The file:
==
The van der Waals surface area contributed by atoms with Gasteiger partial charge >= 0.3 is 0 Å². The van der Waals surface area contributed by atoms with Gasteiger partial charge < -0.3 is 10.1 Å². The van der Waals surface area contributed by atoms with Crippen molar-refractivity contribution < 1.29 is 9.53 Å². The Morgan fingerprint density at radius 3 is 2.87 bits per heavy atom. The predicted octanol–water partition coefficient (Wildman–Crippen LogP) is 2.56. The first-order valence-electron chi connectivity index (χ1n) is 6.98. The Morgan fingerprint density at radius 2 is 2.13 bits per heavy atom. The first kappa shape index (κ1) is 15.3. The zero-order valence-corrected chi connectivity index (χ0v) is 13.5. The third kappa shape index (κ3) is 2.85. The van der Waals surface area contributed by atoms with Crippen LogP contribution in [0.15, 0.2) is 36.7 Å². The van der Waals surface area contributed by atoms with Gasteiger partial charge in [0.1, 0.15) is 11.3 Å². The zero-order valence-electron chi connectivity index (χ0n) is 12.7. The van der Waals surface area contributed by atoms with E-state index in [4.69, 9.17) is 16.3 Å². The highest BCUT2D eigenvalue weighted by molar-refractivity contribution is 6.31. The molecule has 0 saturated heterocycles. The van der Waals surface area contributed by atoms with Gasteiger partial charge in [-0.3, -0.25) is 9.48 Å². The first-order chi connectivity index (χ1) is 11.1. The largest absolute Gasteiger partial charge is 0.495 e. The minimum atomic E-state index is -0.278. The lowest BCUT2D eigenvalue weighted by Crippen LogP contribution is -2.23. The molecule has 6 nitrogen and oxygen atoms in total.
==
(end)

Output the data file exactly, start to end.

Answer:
The van der Waals surface area contributed by atoms with Gasteiger partial charge >= 0.3 is 0 Å². The van der Waals surface area contributed by atoms with Gasteiger partial charge < -0.3 is 10.1 Å². The van der Waals surface area contributed by atoms with Crippen molar-refractivity contribution < 1.29 is 9.53 Å². The Morgan fingerprint density at radius 3 is 2.87 bits per heavy atom. The predicted octanol–water partition coefficient (Wildman–Crippen LogP) is 2.56. The first-order valence-electron chi connectivity index (χ1n) is 6.98. The Morgan fingerprint density at radius 2 is 2.13 bits per heavy atom. The first kappa shape index (κ1) is 15.3. The zero-order valence-corrected chi connectivity index (χ0v) is 13.5. The third kappa shape index (κ3) is 2.85. The van der Waals surface area contributed by atoms with Crippen LogP contribution in [0.15, 0.2) is 36.7 Å². The van der Waals surface area contributed by atoms with Gasteiger partial charge in [0.1, 0.15) is 11.3 Å². The zero-order valence-electron chi connectivity index (χ0n) is 12.7. The van der Waals surface area contributed by atoms with E-state index in [4.69, 9.17) is 16.3 Å². The highest BCUT2D eigenvalue weighted by molar-refractivity contribution is 6.31. The molecule has 0 saturated heterocycles. The van der Waals surface area contributed by atoms with Gasteiger partial charge in [-0.3, -0.25) is 9.48 Å². The first-order chi connectivity index (χ1) is 11.1. The largest absolute Gasteiger partial charge is 0.495 e. The minimum atomic E-state index is -0.278. The lowest BCUT2D eigenvalue weighted by Crippen LogP contribution is -2.23. The molecule has 6 nitrogen and oxygen atoms in total.